Court dismisses student newspaper’s lawsuit over access to Harvard police files

MASSACHUSETTS — A court on March 8 dismissed a lawsuitfiled by a student newspaper against Harvard University, rejecting thepaper’s argument that the private university’s police department issubject to state open-records law.The Harvard Crimson filed suitlast June to gain access to Harvard University Police Department records. Thepaper argued that because HUPD officers are deputized by the Middlesex orSuffolk county sheriffs, or are sworn special state police officers,HUPD’s records — just like any other police force’s records– should be available to the public.But Harvard moved to dismissthe lawsuit, saying that because it is a private institution, it is not bound tocomply with the Massachusetts Public Records Law.Middlesex SuperiorCourt Judge Nancy Staffier agreed.“The statutory language simplydoes not provide this court with the authority to compel entities that areprivate but granted the authority to perform public functions to discloserecords,” Staffier wrote in her decision.But Staffier recognizedthe “public benefit of requiring disclosure,” and suggested that thestate legislature address the issue.The university is pleased with thecourt’s ruling, but has formed a committee to examine the issues thelawsuit raised. The committee is scheduled to give a report at the end of theschool year, said general counsel Robert W. Iuliano in a March 17 pressrelease.“The university takes seriously its responsibility tobalance the public’s interest in matters of public safety with the privacyinterests of students and others in the Harvard community who regularly interactwith the Harvard University Police Department,” Iulianosaid.The Harvard Crimson is weighing its options and has notdecided what its next step will be. An appeal is possible, but the paper is alsoconsidering lobbying the Legislature to act on this issue, said Amber Anderson,The Harvard Crimson’s attorney.“The powers exercisedby the Harvard police department officers are exactly the same as those of anyother police officers. In our country, those are powers we find very suspect andwe rely upon journalists and the public to keep an eye on those powers. Idon’t think Harvard is exempt from that,” Anderson said.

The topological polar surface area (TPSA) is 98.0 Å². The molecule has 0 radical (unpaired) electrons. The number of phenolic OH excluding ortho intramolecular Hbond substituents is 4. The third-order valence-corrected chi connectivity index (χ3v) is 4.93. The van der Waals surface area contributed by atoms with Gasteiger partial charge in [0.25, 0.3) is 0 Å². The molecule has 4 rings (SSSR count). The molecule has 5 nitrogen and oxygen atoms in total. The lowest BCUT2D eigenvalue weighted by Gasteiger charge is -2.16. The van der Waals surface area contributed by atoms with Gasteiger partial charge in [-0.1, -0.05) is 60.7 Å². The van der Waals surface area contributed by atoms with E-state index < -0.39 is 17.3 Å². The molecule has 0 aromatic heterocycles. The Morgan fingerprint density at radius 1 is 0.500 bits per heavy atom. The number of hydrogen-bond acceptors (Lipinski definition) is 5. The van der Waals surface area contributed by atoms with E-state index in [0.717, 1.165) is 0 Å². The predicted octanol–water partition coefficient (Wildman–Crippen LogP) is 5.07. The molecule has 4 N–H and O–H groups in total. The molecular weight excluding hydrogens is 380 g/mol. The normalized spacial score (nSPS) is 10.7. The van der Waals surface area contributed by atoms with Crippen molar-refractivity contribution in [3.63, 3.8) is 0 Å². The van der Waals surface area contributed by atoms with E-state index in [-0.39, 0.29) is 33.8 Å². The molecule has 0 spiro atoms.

The Harvard Crimson v. Harvard College, et al., No. 03-3137 (Middlesex Co. Sup. Ct., March 8, 2004)

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